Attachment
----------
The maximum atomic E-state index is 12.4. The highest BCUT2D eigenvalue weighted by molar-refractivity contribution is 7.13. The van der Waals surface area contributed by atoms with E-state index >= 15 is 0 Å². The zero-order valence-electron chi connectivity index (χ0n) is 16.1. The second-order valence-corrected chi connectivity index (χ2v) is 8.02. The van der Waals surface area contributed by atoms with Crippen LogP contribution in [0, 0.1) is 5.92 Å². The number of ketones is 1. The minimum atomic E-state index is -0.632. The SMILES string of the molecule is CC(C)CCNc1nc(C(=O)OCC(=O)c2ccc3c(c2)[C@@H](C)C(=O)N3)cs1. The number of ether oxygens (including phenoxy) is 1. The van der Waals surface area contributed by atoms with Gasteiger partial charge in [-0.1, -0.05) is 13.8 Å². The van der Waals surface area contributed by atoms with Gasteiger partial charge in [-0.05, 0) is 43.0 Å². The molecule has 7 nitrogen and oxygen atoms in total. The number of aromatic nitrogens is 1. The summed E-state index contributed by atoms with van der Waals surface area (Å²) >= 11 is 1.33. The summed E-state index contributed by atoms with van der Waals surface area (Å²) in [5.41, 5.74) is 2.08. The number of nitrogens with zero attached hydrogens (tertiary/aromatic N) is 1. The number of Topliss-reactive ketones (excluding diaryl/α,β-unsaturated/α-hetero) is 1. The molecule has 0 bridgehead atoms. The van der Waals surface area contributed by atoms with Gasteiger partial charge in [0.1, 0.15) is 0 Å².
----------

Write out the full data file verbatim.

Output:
The maximum atomic E-state index is 12.4. The highest BCUT2D eigenvalue weighted by molar-refractivity contribution is 7.13. The van der Waals surface area contributed by atoms with E-state index >= 15 is 0 Å². The zero-order valence-electron chi connectivity index (χ0n) is 16.1. The second-order valence-corrected chi connectivity index (χ2v) is 8.02. The van der Waals surface area contributed by atoms with Crippen LogP contribution in [0, 0.1) is 5.92 Å². The number of ketones is 1. The minimum atomic E-state index is -0.632. The SMILES string of the molecule is CC(C)CCNc1nc(C(=O)OCC(=O)c2ccc3c(c2)[C@@H](C)C(=O)N3)cs1. The number of ether oxygens (including phenoxy) is 1. The van der Waals surface area contributed by atoms with Gasteiger partial charge in [-0.1, -0.05) is 13.8 Å². The van der Waals surface area contributed by atoms with Gasteiger partial charge in [-0.05, 0) is 43.0 Å². The molecule has 7 nitrogen and oxygen atoms in total. The number of aromatic nitrogens is 1. The summed E-state index contributed by atoms with van der Waals surface area (Å²) >= 11 is 1.33. The summed E-state index contributed by atoms with van der Waals surface area (Å²) in [5.41, 5.74) is 2.08. The number of nitrogens with zero attached hydrogens (tertiary/aromatic N) is 1. The number of Topliss-reactive ketones (excluding diaryl/α,β-unsaturated/α-hetero) is 1. The molecule has 0 bridgehead atoms. The van der Waals surface area contributed by atoms with Gasteiger partial charge in [0.1, 0.15) is 0 Å².